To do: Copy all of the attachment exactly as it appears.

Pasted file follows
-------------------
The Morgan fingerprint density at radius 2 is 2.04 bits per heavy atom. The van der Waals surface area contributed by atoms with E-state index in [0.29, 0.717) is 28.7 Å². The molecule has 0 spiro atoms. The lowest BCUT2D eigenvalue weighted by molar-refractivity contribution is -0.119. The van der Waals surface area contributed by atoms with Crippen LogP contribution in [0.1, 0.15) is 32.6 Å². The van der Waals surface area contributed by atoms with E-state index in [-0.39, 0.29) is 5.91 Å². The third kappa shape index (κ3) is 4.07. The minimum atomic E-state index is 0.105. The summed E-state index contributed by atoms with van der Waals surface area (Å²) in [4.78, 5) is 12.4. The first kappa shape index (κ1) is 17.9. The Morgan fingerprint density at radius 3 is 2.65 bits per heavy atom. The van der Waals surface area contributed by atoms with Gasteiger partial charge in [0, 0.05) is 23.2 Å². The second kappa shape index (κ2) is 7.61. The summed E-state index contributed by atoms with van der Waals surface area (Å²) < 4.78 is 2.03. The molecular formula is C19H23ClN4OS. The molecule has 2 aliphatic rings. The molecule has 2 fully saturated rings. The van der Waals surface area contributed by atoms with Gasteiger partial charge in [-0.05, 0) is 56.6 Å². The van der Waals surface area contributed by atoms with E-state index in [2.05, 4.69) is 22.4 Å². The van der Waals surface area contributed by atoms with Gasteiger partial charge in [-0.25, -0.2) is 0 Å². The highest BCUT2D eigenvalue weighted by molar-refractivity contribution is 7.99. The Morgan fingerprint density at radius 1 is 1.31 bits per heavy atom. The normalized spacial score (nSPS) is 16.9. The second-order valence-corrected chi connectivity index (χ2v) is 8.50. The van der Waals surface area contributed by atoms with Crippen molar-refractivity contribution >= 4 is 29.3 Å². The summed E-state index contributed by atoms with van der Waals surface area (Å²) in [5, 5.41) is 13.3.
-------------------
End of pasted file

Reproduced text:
The Morgan fingerprint density at radius 2 is 2.04 bits per heavy atom. The van der Waals surface area contributed by atoms with E-state index in [0.29, 0.717) is 28.7 Å². The molecule has 0 spiro atoms. The lowest BCUT2D eigenvalue weighted by molar-refractivity contribution is -0.119. The van der Waals surface area contributed by atoms with Crippen LogP contribution in [0.1, 0.15) is 32.6 Å². The van der Waals surface area contributed by atoms with E-state index in [-0.39, 0.29) is 5.91 Å². The third kappa shape index (κ3) is 4.07. The minimum atomic E-state index is 0.105. The summed E-state index contributed by atoms with van der Waals surface area (Å²) in [4.78, 5) is 12.4. The first kappa shape index (κ1) is 17.9. The Morgan fingerprint density at radius 3 is 2.65 bits per heavy atom. The van der Waals surface area contributed by atoms with Gasteiger partial charge in [0, 0.05) is 23.2 Å². The second kappa shape index (κ2) is 7.61. The summed E-state index contributed by atoms with van der Waals surface area (Å²) < 4.78 is 2.03. The molecular formula is C19H23ClN4OS. The molecule has 2 aliphatic rings. The molecule has 2 fully saturated rings. The van der Waals surface area contributed by atoms with Gasteiger partial charge in [-0.05, 0) is 56.6 Å². The van der Waals surface area contributed by atoms with E-state index in [2.05, 4.69) is 22.4 Å². The van der Waals surface area contributed by atoms with Gasteiger partial charge in [-0.25, -0.2) is 0 Å². The highest BCUT2D eigenvalue weighted by molar-refractivity contribution is 7.99. The Morgan fingerprint density at radius 1 is 1.31 bits per heavy atom. The normalized spacial score (nSPS) is 16.9. The second-order valence-corrected chi connectivity index (χ2v) is 8.50. The van der Waals surface area contributed by atoms with Crippen molar-refractivity contribution >= 4 is 29.3 Å². The summed E-state index contributed by atoms with van der Waals surface area (Å²) in [5, 5.41) is 13.3.